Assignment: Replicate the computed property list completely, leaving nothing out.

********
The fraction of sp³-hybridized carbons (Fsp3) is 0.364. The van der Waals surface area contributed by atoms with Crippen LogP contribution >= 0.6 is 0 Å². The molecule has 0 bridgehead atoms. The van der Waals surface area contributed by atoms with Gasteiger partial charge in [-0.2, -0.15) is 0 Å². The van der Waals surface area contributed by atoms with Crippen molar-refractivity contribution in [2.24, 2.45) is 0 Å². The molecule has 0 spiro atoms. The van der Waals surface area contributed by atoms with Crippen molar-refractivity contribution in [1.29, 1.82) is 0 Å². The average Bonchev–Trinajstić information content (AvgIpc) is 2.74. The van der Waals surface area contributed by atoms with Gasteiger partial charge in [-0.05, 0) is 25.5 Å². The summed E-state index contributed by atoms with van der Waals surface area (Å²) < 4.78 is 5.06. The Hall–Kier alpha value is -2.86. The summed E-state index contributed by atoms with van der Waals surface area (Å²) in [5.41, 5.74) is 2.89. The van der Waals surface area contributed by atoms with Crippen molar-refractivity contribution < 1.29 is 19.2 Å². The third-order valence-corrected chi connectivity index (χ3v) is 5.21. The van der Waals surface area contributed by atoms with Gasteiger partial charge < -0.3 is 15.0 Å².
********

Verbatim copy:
The fraction of sp³-hybridized carbons (Fsp3) is 0.364. The van der Waals surface area contributed by atoms with Crippen LogP contribution >= 0.6 is 0 Å². The molecule has 0 bridgehead atoms. The van der Waals surface area contributed by atoms with Gasteiger partial charge in [-0.2, -0.15) is 0 Å². The van der Waals surface area contributed by atoms with Crippen molar-refractivity contribution in [2.24, 2.45) is 0 Å². The molecule has 0 spiro atoms. The van der Waals surface area contributed by atoms with Crippen molar-refractivity contribution in [1.29, 1.82) is 0 Å². The average Bonchev–Trinajstić information content (AvgIpc) is 2.74. The van der Waals surface area contributed by atoms with Gasteiger partial charge in [-0.05, 0) is 25.5 Å². The summed E-state index contributed by atoms with van der Waals surface area (Å²) < 4.78 is 5.06. The Hall–Kier alpha value is -2.86. The summed E-state index contributed by atoms with van der Waals surface area (Å²) in [5.41, 5.74) is 2.89. The van der Waals surface area contributed by atoms with Crippen molar-refractivity contribution < 1.29 is 19.2 Å². The third-order valence-corrected chi connectivity index (χ3v) is 5.21. The van der Waals surface area contributed by atoms with Gasteiger partial charge < -0.3 is 15.0 Å².